The fruit trees in the playground are not dead. They breathe through naked branches this season of frost and mourning. The school returned belongings — canvas backpacks laden with books, fountain pens, geometry sets, homework notes for some date in the future, perhaps a lunch box never opened, uneaten sandwiches stale now, an apple still glossy, but smelling sickly sweet, on the cusp of ripeness and rot. Their mothers are not dead, but may as well be, their disbelief crowns bereavement — they only went to school. That morning must be no different in collective memory — starch pressed uniforms, breakfast, clumps of fog in the air, dry tendrils of winter, the friction of tires across asphalt, children waving goodbye. A dead man’s wife is a widow, a child of dead parents is an orphan. But in the aftermath, there is no noun for the parents — even language cannot cradle such grief.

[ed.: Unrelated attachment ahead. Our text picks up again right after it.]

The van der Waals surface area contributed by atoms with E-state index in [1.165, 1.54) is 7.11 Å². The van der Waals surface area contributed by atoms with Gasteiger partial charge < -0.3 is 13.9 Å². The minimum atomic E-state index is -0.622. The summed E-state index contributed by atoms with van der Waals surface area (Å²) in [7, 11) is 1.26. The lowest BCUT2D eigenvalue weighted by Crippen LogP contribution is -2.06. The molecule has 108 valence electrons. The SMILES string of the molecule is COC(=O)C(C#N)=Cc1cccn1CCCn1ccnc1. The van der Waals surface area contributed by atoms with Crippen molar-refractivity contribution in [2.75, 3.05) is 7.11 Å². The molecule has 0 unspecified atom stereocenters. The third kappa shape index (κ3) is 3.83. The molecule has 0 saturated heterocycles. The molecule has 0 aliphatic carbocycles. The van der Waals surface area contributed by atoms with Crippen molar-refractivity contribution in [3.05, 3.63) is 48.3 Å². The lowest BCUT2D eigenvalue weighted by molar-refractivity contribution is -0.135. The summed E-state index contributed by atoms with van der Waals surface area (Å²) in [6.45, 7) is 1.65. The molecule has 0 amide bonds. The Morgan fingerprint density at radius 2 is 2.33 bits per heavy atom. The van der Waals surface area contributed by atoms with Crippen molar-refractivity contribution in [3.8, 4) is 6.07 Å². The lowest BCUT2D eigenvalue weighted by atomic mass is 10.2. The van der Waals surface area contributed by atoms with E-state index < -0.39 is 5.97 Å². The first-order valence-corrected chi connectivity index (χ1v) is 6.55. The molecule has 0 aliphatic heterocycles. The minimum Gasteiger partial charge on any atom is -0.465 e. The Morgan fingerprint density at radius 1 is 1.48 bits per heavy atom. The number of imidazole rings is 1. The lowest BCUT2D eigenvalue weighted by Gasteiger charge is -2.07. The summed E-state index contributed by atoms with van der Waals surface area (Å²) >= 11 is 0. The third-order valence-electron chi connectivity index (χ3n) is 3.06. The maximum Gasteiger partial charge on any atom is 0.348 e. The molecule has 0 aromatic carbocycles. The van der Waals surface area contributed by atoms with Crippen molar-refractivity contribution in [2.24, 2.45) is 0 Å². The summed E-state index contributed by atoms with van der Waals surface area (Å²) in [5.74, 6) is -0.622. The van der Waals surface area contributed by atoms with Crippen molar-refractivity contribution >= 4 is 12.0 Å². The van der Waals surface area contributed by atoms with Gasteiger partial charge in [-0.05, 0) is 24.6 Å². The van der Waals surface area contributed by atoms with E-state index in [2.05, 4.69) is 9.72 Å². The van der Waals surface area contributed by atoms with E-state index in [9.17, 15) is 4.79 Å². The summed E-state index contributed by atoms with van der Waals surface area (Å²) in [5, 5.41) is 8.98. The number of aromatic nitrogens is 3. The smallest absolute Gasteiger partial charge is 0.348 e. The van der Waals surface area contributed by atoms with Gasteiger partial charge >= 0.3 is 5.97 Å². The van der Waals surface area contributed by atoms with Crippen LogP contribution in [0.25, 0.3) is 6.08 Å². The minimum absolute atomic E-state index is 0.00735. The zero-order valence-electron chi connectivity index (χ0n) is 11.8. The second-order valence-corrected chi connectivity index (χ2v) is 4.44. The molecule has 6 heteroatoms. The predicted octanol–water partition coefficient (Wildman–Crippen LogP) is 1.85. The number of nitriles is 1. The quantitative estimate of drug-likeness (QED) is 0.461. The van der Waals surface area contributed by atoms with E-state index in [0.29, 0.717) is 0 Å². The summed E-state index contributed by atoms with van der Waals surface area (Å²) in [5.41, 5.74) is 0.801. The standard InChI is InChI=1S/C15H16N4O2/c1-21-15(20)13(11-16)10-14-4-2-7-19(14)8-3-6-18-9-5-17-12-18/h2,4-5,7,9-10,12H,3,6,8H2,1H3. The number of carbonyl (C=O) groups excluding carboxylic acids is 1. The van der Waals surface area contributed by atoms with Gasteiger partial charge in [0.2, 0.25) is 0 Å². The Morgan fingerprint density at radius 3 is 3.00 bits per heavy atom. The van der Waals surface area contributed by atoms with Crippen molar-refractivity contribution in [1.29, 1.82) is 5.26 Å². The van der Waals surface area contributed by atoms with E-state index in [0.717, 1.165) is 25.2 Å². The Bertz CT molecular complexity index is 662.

Noorulain Noor is a Clinical Research Manager in the San Francisco Bay Area. She is also the Associate Editor of Papercuts, a publication of Desi Writers' Lounge (DWL). DWL is a non-profit trust and online writing community for emerging South Asian writers run entirely on a voluntary basis. Her work has appeared or is forthcoming in ARDOR literary magazine, aaduna, Santa Clara Review, Poydras Review, Apeiron Review, Blue Lyra Review, Blue Bonnet Review and other journals. Her work has been nominated for the Pushcart Prize. Raised in Lahore, Pakistan, Noorulain now lives in the San Francisco Bay Area with her husband and daughter. She blogs about life’s little matters, and her poetry attempts to explore the broad themes of identity, multiculturalism, and the immigrant experience.